Political history will probably say, in its determined shorthand, that Howard Dean lost his last chance at the Democratic nomination when he delivered his primal scream on the night of the Iowa caucuses. Footnotes will also record a series of impolitic remarks, little blunders, during his final weeks in the sun. But the truth is that Dean's campaign was doomed from the day in December when he won the endorsement of former vice president Al Gore.
Put aside for a moment the question of why he thought Gore's endorsement could do him much good. By the end of last year, Gore was really not the Washington insider Dean seemed to think he was securing. The former vice president lost his key to the clubhouse when he so narrowly blew the 2000 campaign and then -- in part for admirable reasons -- absented himself from politics for the next two years. No, it was the mere act of wooing and winning Gore's imprimatur that doomed -- or at least foretold the death of -- Howard Dean's crusade. For it undermined the very premise of Dean's campaign, which was that politics could be about the voters' passionate belief in one man who hedged no bets and played no traditional games. The endorsement was Dean's capitulation to the idea that he ultimately needed the Washington establishment on his side. From that time on, he made a series of compromises, amateurishly executed, that showed a fatal loss of nerve.
When pundits began arguing that Dean's lack of any visible religious commitment might make him unelectable, Dean threw away his prior unwillingness to don the traditional masks of presidential politics, telling the Boston Globe that he was a committed believer in Jesus Christ. As a New Englander, he told reporters, he just didn't come from a tradition of talking about his religion -- going on to add that he prays daily and has read the Bible from cover to cover. Worse, his discussions of faith tended to wander clumsily into the meta-level of campaign strategy: "Faith is important in a lot of places, but it is really important in the South," he observed. (Who knew?) As the campaign moved into some Southern states, he said, he planned to talk about religion more often.
And then there was the role of Dr./Mrs./Judith/Judy/Steinberg/Dean. For more than a year, Dean campaigned with no wife by his side to bathe him in some modernized version of The Gaze. Her absence on the campaign trail was based on principle -- on the candidate's genuine respect for his wife's priorities. This is a rare enough achievement in any ordinary marriage; to watch a politician practice that respect, even to his own disadvantage, was to see something truly new.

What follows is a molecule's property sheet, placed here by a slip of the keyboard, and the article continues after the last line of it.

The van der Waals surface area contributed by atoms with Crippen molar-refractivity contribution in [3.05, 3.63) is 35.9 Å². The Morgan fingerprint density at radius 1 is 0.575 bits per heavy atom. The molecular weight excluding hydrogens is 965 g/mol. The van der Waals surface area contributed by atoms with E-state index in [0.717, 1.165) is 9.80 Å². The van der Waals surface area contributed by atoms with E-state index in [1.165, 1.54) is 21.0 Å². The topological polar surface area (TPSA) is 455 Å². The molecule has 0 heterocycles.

But -- oops -- even as he was barking that it was high time someone in politics stopped dragging his family around as "props," Judy Dean was beginning to make the rounds of Iowa. She has hardly left the public eye since.
A wife, it is said, provides a lens into the candidate's character. She "humanizes" him (as well as serving as a punching bag for millions of people who will eventually express their contempt for her hair, her clothes, her teeth, her possession of any personality at all). It would have been politically foolish of Dean not to bow in the end to the public hunger for a glimpse of his wife. But he never acknowledged that he was abandoning the daring premise that a candidate for president should actually seem human all by himself.
And finally, there came his firing on Wednesday of Joe Trippi, the campaign manager who had bottled the lightning that propelled Dean to front-runner status. It is common for campaigns on life support to fire their top officials. But the Dean-Trippi formula, which had brought all those thousands of believers together in a great online "community," promised a more personal fealty. And it didn't bode well that Dean replaced him with Roy Neel, a pillar of K Street efficacy and longtime Gore associate who ran his last (unsuccessful) nomination campaign 16 years ago.
Most other candidates' concessions to expediency are readily understood and accepted, by press and public alike. After all, presidents have to make expedient trade-offs all the time. Howard Dean's great strength and ultimate weakness was his claim that with enough passion, he could override this iron law of politics. Had it only been a pretense, he could have subverted it, here and there, as circumstances demanded. When a good politician gets ready to contradict himself, he embraces that concession -- dandles it in his lap, makes it part of his family, shows how seamlessly it blends into everything else he's ever said and done.
But Dean, from some fatal combination of inexperience and moral vanity, had to hold these changelings at arm's length, making even plainer the ways they subverted his entire rationale. "You have the power," he always told his audiences, in closing his stump speech. But in the end it became a campaign like any other -- driven, like so many others, by the power of untethered ambition.